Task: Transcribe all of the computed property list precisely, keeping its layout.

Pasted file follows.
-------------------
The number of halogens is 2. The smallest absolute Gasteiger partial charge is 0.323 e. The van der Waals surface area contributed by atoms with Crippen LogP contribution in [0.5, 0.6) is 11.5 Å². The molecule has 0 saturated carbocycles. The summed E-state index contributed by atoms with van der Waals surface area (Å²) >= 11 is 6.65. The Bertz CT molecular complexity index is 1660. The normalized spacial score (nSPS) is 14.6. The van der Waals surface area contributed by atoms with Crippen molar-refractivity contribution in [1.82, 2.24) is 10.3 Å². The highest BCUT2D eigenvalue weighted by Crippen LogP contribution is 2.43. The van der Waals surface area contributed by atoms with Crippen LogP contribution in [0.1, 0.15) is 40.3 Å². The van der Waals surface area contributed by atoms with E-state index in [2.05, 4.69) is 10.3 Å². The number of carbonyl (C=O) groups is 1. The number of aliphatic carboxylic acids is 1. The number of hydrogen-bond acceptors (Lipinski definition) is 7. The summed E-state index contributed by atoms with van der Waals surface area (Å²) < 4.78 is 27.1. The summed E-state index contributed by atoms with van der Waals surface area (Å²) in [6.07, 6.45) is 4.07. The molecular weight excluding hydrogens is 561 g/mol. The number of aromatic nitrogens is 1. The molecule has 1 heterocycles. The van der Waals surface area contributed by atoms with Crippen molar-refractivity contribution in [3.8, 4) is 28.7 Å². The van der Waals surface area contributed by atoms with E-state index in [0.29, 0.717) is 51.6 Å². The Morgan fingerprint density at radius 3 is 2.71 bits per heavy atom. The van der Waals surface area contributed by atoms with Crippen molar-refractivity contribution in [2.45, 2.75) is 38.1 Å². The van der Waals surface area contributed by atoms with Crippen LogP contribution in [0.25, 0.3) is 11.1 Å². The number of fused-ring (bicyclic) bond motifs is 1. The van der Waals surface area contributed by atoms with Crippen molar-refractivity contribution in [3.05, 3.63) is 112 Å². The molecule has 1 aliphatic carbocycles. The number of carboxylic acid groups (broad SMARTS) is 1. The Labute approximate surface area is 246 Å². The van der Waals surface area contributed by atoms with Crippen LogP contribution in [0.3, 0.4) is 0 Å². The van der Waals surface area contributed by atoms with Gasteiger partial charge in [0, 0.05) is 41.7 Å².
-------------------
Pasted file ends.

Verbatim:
The number of halogens is 2. The smallest absolute Gasteiger partial charge is 0.323 e. The van der Waals surface area contributed by atoms with Crippen LogP contribution in [0.5, 0.6) is 11.5 Å². The molecule has 0 saturated carbocycles. The summed E-state index contributed by atoms with van der Waals surface area (Å²) >= 11 is 6.65. The Bertz CT molecular complexity index is 1660. The normalized spacial score (nSPS) is 14.6. The van der Waals surface area contributed by atoms with Crippen molar-refractivity contribution in [1.82, 2.24) is 10.3 Å². The highest BCUT2D eigenvalue weighted by Crippen LogP contribution is 2.43. The van der Waals surface area contributed by atoms with Crippen LogP contribution in [0.1, 0.15) is 40.3 Å². The van der Waals surface area contributed by atoms with E-state index in [2.05, 4.69) is 10.3 Å². The number of carbonyl (C=O) groups is 1. The number of aliphatic carboxylic acids is 1. The number of hydrogen-bond acceptors (Lipinski definition) is 7. The summed E-state index contributed by atoms with van der Waals surface area (Å²) < 4.78 is 27.1. The summed E-state index contributed by atoms with van der Waals surface area (Å²) in [6.07, 6.45) is 4.07. The molecular weight excluding hydrogens is 561 g/mol. The number of aromatic nitrogens is 1. The molecule has 1 heterocycles. The van der Waals surface area contributed by atoms with Crippen molar-refractivity contribution in [3.8, 4) is 28.7 Å². The van der Waals surface area contributed by atoms with E-state index in [0.29, 0.717) is 51.6 Å². The Morgan fingerprint density at radius 3 is 2.71 bits per heavy atom. The van der Waals surface area contributed by atoms with Crippen molar-refractivity contribution in [2.45, 2.75) is 38.1 Å². The van der Waals surface area contributed by atoms with Crippen LogP contribution in [0.25, 0.3) is 11.1 Å². The number of fused-ring (bicyclic) bond motifs is 1. The van der Waals surface area contributed by atoms with Crippen molar-refractivity contribution in [3.05, 3.63) is 112 Å². The molecule has 1 aliphatic carbocycles. The number of carboxylic acid groups (broad SMARTS) is 1. The Labute approximate surface area is 246 Å². The van der Waals surface area contributed by atoms with Crippen LogP contribution in [0.3, 0.4) is 0 Å². The van der Waals surface area contributed by atoms with Gasteiger partial charge in [0, 0.05) is 41.7 Å².